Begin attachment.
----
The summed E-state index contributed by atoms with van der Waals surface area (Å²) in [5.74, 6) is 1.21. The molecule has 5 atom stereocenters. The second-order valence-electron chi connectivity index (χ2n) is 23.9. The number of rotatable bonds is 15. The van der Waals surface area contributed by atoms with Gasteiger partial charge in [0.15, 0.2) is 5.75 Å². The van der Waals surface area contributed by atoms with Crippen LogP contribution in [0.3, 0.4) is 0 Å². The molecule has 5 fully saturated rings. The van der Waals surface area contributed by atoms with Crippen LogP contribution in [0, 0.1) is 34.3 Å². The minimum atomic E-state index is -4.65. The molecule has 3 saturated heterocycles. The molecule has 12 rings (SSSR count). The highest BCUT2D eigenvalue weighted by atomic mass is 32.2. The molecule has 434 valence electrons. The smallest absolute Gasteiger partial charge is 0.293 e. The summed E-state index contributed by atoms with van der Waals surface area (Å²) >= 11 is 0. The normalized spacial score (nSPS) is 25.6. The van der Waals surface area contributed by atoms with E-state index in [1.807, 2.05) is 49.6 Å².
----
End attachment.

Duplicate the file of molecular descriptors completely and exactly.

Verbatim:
The summed E-state index contributed by atoms with van der Waals surface area (Å²) in [5.74, 6) is 1.21. The molecule has 5 atom stereocenters. The second-order valence-electron chi connectivity index (χ2n) is 23.9. The number of rotatable bonds is 15. The van der Waals surface area contributed by atoms with Gasteiger partial charge in [0.15, 0.2) is 5.75 Å². The van der Waals surface area contributed by atoms with Crippen LogP contribution in [0.3, 0.4) is 0 Å². The molecule has 5 fully saturated rings. The van der Waals surface area contributed by atoms with Crippen LogP contribution in [0, 0.1) is 34.3 Å². The minimum atomic E-state index is -4.65. The molecule has 3 saturated heterocycles. The molecule has 12 rings (SSSR count). The highest BCUT2D eigenvalue weighted by atomic mass is 32.2. The molecule has 434 valence electrons. The smallest absolute Gasteiger partial charge is 0.293 e. The summed E-state index contributed by atoms with van der Waals surface area (Å²) >= 11 is 0. The normalized spacial score (nSPS) is 25.6. The van der Waals surface area contributed by atoms with E-state index in [1.807, 2.05) is 49.6 Å².